After the patient's injury has healed the cast may be removed by any suitable means. For example, the cast is broken and/or cut thereby facilitating removal from the patient. Once the cast has been removed it is known in the art that particulate gypsum will remain on the skin of the patient. Conventionally, attempts to remove this particulate gypsum involve repeating washings and/or scrubbings with soap and water. Unfortunately, such a protocol is ineffective for removing substantially all of the particulate gypsum from the skin of the patient. One of the reasons for this is that a significant portion of the particulate gypsum is situated in skin crevices and/or lines thereby exasperating attempts to remove the particulate gypsum. This is problematic since it is unsightly, uncomfortable and can give rise to skin irritation.

It would be desirable to have a method for removal of particulate gypsum from the skin of patient after removal of a cast. It would be also desirable to have a composition useful for removal of particulate gypsum from the skin of a patient after removal of a cast. It would be advantageous if the use of such a composition did not result in irritation of the skin of the patient and if one application of the composition could remove substantially all of the particulate gypsum on the skin of the patient.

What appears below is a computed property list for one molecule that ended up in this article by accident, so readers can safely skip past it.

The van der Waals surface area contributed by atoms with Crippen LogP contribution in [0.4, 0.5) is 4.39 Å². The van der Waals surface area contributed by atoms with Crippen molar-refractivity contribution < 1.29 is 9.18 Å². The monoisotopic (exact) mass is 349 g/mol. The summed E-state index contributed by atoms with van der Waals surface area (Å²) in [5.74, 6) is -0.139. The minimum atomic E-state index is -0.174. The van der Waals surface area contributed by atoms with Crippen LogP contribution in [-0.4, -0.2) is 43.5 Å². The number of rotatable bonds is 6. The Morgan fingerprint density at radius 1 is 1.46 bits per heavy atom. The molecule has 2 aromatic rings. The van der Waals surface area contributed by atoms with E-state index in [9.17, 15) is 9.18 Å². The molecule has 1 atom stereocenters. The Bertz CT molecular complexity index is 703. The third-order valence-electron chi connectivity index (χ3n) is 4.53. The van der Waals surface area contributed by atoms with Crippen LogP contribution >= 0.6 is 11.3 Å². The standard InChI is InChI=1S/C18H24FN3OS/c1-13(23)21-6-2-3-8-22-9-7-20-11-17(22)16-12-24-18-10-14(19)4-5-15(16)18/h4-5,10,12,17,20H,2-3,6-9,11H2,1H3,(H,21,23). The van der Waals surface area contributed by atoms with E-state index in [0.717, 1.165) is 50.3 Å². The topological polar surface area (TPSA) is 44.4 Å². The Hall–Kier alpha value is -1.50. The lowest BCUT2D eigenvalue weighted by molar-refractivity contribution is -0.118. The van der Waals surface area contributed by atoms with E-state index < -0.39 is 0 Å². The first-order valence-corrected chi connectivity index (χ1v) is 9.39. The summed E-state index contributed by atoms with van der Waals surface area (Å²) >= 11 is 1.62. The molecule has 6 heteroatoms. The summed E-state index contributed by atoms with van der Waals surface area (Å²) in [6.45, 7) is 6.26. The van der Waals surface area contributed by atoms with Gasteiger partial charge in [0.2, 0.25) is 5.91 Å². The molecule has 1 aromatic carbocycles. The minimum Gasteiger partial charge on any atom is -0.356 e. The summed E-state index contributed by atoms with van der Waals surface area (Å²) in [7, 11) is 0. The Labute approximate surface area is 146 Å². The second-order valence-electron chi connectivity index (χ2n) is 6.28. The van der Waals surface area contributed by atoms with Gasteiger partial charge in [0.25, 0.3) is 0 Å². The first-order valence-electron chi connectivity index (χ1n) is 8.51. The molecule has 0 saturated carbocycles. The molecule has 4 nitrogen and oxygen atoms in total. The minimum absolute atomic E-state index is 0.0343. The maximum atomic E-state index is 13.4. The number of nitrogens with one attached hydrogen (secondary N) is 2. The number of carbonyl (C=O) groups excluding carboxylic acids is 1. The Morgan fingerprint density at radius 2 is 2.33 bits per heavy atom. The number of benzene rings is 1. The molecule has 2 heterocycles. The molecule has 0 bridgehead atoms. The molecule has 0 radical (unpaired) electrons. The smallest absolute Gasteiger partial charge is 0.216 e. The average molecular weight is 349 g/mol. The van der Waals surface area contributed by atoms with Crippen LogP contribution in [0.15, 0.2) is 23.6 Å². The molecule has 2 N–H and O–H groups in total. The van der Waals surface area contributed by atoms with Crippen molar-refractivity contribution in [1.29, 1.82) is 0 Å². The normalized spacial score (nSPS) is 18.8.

SUMMARY OF THE INVENTION

It is an object of the invention to provide a novel method and composition for removal of gypsum from the skin of a patient which obviates or mitigates at least one of the foregoing disadvantages of the prior art.

Accordingly, in one of its aspects, the present invention provides a method for removal of gypsum from the skin of a patient comprising the steps of:

(i) applying to the skin of a patient an aqueous liquid composition comprising a water-miscible organic solvent, an acid and an emollient, the aqueous liquid composition having a pH in the range of from about 2 to about 5;